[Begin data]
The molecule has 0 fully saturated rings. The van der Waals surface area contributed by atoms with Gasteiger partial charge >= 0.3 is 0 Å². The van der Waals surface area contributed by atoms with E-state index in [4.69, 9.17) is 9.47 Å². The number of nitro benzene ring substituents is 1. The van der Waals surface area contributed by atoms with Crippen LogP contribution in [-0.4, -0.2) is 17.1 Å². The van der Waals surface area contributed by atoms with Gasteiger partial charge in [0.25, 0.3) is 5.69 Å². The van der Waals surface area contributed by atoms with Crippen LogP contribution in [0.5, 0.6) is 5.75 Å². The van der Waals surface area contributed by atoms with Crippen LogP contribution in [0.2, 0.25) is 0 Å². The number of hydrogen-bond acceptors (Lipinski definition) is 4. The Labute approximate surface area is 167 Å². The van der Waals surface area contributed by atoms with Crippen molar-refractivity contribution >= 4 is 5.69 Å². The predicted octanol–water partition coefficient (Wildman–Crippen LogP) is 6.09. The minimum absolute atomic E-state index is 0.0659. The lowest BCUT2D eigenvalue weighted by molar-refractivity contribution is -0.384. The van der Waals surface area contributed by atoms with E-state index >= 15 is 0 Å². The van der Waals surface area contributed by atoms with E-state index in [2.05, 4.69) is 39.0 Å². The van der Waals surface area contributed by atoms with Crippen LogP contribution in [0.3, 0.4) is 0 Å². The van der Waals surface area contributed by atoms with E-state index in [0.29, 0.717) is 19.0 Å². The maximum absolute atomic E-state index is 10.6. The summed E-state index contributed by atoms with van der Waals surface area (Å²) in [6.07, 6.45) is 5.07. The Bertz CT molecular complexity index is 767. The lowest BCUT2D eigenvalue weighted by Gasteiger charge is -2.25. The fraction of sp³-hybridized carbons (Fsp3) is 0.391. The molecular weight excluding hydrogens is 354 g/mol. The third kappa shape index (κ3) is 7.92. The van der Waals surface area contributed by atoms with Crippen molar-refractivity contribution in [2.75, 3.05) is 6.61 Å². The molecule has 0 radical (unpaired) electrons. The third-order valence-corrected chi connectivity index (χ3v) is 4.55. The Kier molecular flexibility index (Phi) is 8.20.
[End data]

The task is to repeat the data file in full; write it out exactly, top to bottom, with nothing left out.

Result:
The molecule has 0 fully saturated rings. The van der Waals surface area contributed by atoms with Gasteiger partial charge >= 0.3 is 0 Å². The van der Waals surface area contributed by atoms with E-state index in [4.69, 9.17) is 9.47 Å². The number of nitro benzene ring substituents is 1. The van der Waals surface area contributed by atoms with Crippen LogP contribution in [-0.4, -0.2) is 17.1 Å². The van der Waals surface area contributed by atoms with Gasteiger partial charge in [0.25, 0.3) is 5.69 Å². The van der Waals surface area contributed by atoms with Crippen LogP contribution in [0.5, 0.6) is 5.75 Å². The van der Waals surface area contributed by atoms with Crippen LogP contribution in [0.2, 0.25) is 0 Å². The number of hydrogen-bond acceptors (Lipinski definition) is 4. The Labute approximate surface area is 167 Å². The van der Waals surface area contributed by atoms with Crippen molar-refractivity contribution >= 4 is 5.69 Å². The predicted octanol–water partition coefficient (Wildman–Crippen LogP) is 6.09. The minimum absolute atomic E-state index is 0.0659. The lowest BCUT2D eigenvalue weighted by molar-refractivity contribution is -0.384. The van der Waals surface area contributed by atoms with E-state index >= 15 is 0 Å². The van der Waals surface area contributed by atoms with E-state index in [2.05, 4.69) is 39.0 Å². The van der Waals surface area contributed by atoms with Crippen LogP contribution in [0.3, 0.4) is 0 Å². The van der Waals surface area contributed by atoms with E-state index in [0.29, 0.717) is 19.0 Å². The maximum absolute atomic E-state index is 10.6. The summed E-state index contributed by atoms with van der Waals surface area (Å²) in [6.07, 6.45) is 5.07. The Bertz CT molecular complexity index is 767. The lowest BCUT2D eigenvalue weighted by Gasteiger charge is -2.25. The fraction of sp³-hybridized carbons (Fsp3) is 0.391. The molecular weight excluding hydrogens is 354 g/mol. The third kappa shape index (κ3) is 7.92. The van der Waals surface area contributed by atoms with Crippen molar-refractivity contribution in [2.75, 3.05) is 6.61 Å². The molecule has 0 radical (unpaired) electrons. The third-order valence-corrected chi connectivity index (χ3v) is 4.55. The Kier molecular flexibility index (Phi) is 8.20.